Page, Thomas E.; Pina, Afroditi; University of Kent (Elsevier BV, 2015-01-13)
      Sexual harassment is recognized as a widespread form of aggressive behavior with severe consequences for victims and organizations. Yet, contemporary research and theory focusing on the motives and cognition of sexual harassment perpetrators continues to be sparse and underdeveloped. This review examines the motivations that underlie sexual harassment and the self-exonerating cognitions and behavioral techniques employed by perpetrators of sexual harassment. In this paper, we emphasize the need to understand the cognitive processes that disinhibit motivated individuals to sexually harass. Utilizing social cognitive theory as a foundation, we propose that cognitive mechanisms of moral disengagement are likely to have an important etiological role in the facilitation and reinforcement of sexually harassing behavior. A preliminary conceptual framework is presented, suggesting novel ways in which each of the various moral disengagement mechanisms may contribute to sexual harassment perpetration.
    • The social functioning in dementia scale (SF‐DEM): Exploratory factor analysis and psychometric properties in mild, moderate, and severe dementia

      Budgett, Jessica; Brown, Anna; Daley, Stephanie; Page, Thomas E.; Banerjee, Sube; Livingston, Gill; Sommerlad, Andrew; University College London; University of Kent; University of Sussex (Wiley, 2018-12-14)
      The psychometric properties of the social functioning in dementia scale over different dementia severities are unknown. We interviewed 299 family carers of people with mild, moderate, or severe dementia from two UK research sites; examined acceptability (completion rates); conducted exploratory factor analysis; and tested each factor's internal consistency and construct validity. Of 299, 285 (95.3%) carers completed questionnaires. Factor analysis indicated three distinct factors with acceptable internal consistency: spending time with other people, correlating with overall social function (r = 0.56, P < .001) and activities of daily living (r = −0.48, P < .001); communicating with other people correlating with activities of daily living (r = −0.66, P < .001); and sensitivity to other people correlating with quality of life (r = 0.35, P < .001) and inversely with neuropsychiatric symptoms (r = −0.45, P < .001). The three factors' correlations with other domains were similar across all dementia severities. The social functioning in dementia scale carer version measures three social functioning domains and has satisfactory psychometric properties in all severities of dementia.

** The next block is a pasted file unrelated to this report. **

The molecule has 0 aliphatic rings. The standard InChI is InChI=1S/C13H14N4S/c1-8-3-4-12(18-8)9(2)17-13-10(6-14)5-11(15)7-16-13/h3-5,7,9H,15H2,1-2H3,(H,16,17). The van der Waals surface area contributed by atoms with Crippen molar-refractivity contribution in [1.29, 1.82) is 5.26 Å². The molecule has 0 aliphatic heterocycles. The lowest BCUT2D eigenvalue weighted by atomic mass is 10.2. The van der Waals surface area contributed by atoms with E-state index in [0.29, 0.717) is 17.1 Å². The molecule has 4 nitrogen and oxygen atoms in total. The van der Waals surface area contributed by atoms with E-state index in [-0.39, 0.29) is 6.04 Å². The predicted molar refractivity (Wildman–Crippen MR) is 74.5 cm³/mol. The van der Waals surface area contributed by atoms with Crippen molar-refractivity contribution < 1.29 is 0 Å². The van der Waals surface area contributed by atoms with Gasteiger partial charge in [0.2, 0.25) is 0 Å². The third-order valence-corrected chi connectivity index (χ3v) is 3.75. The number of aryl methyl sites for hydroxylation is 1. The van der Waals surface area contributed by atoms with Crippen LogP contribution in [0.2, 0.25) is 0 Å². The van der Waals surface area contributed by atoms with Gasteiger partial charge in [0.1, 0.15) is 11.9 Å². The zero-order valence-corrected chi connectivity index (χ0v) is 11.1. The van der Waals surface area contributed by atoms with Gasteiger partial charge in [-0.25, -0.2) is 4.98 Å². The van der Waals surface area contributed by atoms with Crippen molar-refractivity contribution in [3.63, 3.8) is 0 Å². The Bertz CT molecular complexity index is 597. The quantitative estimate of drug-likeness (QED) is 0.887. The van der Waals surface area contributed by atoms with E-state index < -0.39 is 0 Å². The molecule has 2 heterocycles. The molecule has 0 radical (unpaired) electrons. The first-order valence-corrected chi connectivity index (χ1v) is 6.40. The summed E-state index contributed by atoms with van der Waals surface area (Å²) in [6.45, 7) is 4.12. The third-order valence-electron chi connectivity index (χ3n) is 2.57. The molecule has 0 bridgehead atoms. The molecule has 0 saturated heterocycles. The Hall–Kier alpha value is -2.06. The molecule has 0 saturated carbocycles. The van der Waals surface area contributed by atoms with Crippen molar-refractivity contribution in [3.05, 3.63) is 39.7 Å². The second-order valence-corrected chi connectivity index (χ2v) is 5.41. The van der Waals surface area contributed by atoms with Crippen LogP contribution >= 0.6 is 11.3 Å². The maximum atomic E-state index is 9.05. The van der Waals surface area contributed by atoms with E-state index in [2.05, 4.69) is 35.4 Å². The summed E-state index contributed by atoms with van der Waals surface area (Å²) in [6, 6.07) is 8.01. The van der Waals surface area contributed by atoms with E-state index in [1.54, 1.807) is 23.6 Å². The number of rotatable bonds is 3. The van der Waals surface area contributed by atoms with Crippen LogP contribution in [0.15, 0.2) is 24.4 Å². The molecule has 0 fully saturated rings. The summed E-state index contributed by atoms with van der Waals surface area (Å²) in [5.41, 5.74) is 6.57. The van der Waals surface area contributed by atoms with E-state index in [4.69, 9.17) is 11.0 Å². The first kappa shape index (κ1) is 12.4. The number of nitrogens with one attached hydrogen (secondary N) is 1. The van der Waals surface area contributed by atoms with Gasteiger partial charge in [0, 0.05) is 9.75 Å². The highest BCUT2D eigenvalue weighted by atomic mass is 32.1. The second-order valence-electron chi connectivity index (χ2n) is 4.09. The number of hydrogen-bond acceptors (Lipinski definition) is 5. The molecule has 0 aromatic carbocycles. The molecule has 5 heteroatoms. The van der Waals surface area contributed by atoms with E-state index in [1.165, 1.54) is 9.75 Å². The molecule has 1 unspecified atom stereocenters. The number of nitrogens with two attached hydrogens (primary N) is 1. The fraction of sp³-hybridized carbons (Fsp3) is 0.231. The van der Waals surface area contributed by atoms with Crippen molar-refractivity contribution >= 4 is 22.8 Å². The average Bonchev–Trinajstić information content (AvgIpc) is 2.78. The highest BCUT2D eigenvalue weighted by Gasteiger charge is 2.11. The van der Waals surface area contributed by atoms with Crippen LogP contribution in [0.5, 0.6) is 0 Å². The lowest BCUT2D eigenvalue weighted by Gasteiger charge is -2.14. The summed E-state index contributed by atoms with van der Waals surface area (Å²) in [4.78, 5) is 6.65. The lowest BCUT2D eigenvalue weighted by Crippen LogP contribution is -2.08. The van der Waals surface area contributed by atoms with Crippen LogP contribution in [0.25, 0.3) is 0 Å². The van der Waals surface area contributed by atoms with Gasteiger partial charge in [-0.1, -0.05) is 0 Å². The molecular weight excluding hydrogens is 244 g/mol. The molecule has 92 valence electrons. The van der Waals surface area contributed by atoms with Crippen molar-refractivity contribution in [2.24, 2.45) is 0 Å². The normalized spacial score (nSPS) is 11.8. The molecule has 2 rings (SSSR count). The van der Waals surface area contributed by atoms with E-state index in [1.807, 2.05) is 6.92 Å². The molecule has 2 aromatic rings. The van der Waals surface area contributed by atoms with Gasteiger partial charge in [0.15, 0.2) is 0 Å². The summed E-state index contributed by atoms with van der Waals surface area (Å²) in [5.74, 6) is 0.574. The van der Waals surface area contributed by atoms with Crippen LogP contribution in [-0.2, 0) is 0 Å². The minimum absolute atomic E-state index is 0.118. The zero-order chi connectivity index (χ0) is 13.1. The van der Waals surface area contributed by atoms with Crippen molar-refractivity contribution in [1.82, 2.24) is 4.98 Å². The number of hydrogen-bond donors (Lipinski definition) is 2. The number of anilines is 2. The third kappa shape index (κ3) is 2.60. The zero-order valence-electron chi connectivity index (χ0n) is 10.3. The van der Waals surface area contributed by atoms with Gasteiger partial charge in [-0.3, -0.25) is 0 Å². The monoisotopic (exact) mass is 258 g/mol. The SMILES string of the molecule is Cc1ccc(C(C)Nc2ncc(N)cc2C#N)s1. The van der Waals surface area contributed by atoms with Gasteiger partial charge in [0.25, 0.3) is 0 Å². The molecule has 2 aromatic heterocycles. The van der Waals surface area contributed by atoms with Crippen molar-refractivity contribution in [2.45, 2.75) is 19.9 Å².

• Understanding the quality of life of family carers of people with dementia: Development of a new conceptual framework

      Daley, Stephanie; Murray, Joanna; Farina, Nicolas; Page, Thomas E.; Brown, Anna; Basset, Thurstine; Livingston, Gill; Bowling, Ann; Knapp, Martin; Banerjee, Sube; et al. (Wiley, 2018-09-25)
      Dementia is a major global health and social care challenge, and family carers are a vital determinant of positive outcomes for people with dementia. This study's aim was to develop a conceptual framework for the Quality of Life (QOL) of family carers of people with dementia. We studied family carers of people with dementia and staff working in dementia services iteratively using in‐depth individual qualitative interviews and focus groups discussions. Analysis used constant comparison techniques underpinned by a collaborative approach with a study‐specific advisory group of family carers. We completed 41 individual interviews with 32 family carers and nine staff and two focus groups with six family carers and five staff. From the analysis, we identified 12 themes that influenced carer QOL. These were organised into three categories focussing on person with dementia, carer, and external environment. For carers of people with dementia, the QOL construct was found to include condition‐specific domains which are not routinely considered in generic assessment of QOL. This has implications for researchers, policy makers, and service providers in addressing and measuring QOL in family carers of people with dementia.